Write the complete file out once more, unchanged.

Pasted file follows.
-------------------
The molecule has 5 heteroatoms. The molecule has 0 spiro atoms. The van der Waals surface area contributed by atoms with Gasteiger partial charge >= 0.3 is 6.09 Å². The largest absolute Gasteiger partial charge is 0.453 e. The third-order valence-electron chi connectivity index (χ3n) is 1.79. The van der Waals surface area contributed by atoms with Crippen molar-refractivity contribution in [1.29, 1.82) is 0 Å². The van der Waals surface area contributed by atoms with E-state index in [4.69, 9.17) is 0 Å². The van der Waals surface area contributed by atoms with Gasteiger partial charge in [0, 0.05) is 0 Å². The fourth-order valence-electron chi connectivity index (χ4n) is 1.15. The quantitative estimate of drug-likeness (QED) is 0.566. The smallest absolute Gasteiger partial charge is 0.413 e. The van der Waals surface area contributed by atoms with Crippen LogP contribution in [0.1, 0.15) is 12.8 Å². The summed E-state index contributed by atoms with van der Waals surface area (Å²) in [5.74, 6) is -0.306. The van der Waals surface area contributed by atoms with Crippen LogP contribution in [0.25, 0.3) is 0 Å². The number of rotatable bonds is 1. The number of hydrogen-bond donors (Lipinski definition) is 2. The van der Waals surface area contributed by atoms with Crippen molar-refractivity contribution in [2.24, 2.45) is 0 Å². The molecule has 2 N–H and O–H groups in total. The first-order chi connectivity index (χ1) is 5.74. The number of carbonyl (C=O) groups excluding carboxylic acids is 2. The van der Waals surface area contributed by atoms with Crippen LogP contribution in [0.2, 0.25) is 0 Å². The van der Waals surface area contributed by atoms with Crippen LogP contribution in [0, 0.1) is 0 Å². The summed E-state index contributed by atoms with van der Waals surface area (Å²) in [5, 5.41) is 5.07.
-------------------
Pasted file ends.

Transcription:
The molecule has 5 heteroatoms. The molecule has 0 spiro atoms. The van der Waals surface area contributed by atoms with Gasteiger partial charge >= 0.3 is 6.09 Å². The largest absolute Gasteiger partial charge is 0.453 e. The third-order valence-electron chi connectivity index (χ3n) is 1.79. The van der Waals surface area contributed by atoms with Crippen molar-refractivity contribution in [1.29, 1.82) is 0 Å². The van der Waals surface area contributed by atoms with E-state index in [4.69, 9.17) is 0 Å². The van der Waals surface area contributed by atoms with Gasteiger partial charge in [0, 0.05) is 0 Å². The fourth-order valence-electron chi connectivity index (χ4n) is 1.15. The quantitative estimate of drug-likeness (QED) is 0.566. The smallest absolute Gasteiger partial charge is 0.413 e. The van der Waals surface area contributed by atoms with Crippen LogP contribution in [0.1, 0.15) is 12.8 Å². The summed E-state index contributed by atoms with van der Waals surface area (Å²) in [5.74, 6) is -0.306. The van der Waals surface area contributed by atoms with Crippen LogP contribution in [0.25, 0.3) is 0 Å². The number of rotatable bonds is 1. The number of hydrogen-bond donors (Lipinski definition) is 2. The van der Waals surface area contributed by atoms with Crippen molar-refractivity contribution in [2.24, 2.45) is 0 Å². The molecule has 2 N–H and O–H groups in total. The first-order chi connectivity index (χ1) is 5.74. The number of carbonyl (C=O) groups excluding carboxylic acids is 2. The van der Waals surface area contributed by atoms with Crippen LogP contribution in [0.2, 0.25) is 0 Å². The van der Waals surface area contributed by atoms with Crippen LogP contribution in [0, 0.1) is 0 Å². The summed E-state index contributed by atoms with van der Waals surface area (Å²) in [5, 5.41) is 5.07.